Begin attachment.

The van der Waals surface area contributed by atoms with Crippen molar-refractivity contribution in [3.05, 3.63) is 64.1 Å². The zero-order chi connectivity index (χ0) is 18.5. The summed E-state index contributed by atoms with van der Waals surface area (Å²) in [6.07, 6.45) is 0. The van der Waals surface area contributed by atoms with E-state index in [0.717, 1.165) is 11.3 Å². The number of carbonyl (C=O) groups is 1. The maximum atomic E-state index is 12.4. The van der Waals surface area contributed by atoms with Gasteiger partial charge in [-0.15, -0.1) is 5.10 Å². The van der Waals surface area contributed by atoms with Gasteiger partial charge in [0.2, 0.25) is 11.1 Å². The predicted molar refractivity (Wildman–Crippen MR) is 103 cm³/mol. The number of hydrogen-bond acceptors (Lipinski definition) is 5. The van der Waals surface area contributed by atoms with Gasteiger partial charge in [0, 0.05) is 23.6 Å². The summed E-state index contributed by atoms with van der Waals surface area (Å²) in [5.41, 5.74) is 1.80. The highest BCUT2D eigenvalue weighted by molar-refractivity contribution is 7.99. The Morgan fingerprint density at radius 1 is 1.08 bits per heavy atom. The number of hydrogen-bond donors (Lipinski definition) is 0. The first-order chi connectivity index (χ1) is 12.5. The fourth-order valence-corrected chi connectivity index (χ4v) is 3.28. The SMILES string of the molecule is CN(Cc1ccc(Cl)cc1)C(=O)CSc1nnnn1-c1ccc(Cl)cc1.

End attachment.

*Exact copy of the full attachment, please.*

The van der Waals surface area contributed by atoms with Crippen molar-refractivity contribution in [3.05, 3.63) is 64.1 Å². The zero-order chi connectivity index (χ0) is 18.5. The summed E-state index contributed by atoms with van der Waals surface area (Å²) in [6.07, 6.45) is 0. The van der Waals surface area contributed by atoms with E-state index in [0.717, 1.165) is 11.3 Å². The number of carbonyl (C=O) groups is 1. The maximum atomic E-state index is 12.4. The van der Waals surface area contributed by atoms with Gasteiger partial charge in [-0.15, -0.1) is 5.10 Å². The van der Waals surface area contributed by atoms with Gasteiger partial charge in [0.2, 0.25) is 11.1 Å². The predicted molar refractivity (Wildman–Crippen MR) is 103 cm³/mol. The number of hydrogen-bond acceptors (Lipinski definition) is 5. The van der Waals surface area contributed by atoms with Gasteiger partial charge in [0, 0.05) is 23.6 Å². The summed E-state index contributed by atoms with van der Waals surface area (Å²) in [5.41, 5.74) is 1.80. The highest BCUT2D eigenvalue weighted by molar-refractivity contribution is 7.99. The Morgan fingerprint density at radius 1 is 1.08 bits per heavy atom. The number of hydrogen-bond donors (Lipinski definition) is 0. The first-order chi connectivity index (χ1) is 12.5. The fourth-order valence-corrected chi connectivity index (χ4v) is 3.28. The SMILES string of the molecule is CN(Cc1ccc(Cl)cc1)C(=O)CSc1nnnn1-c1ccc(Cl)cc1.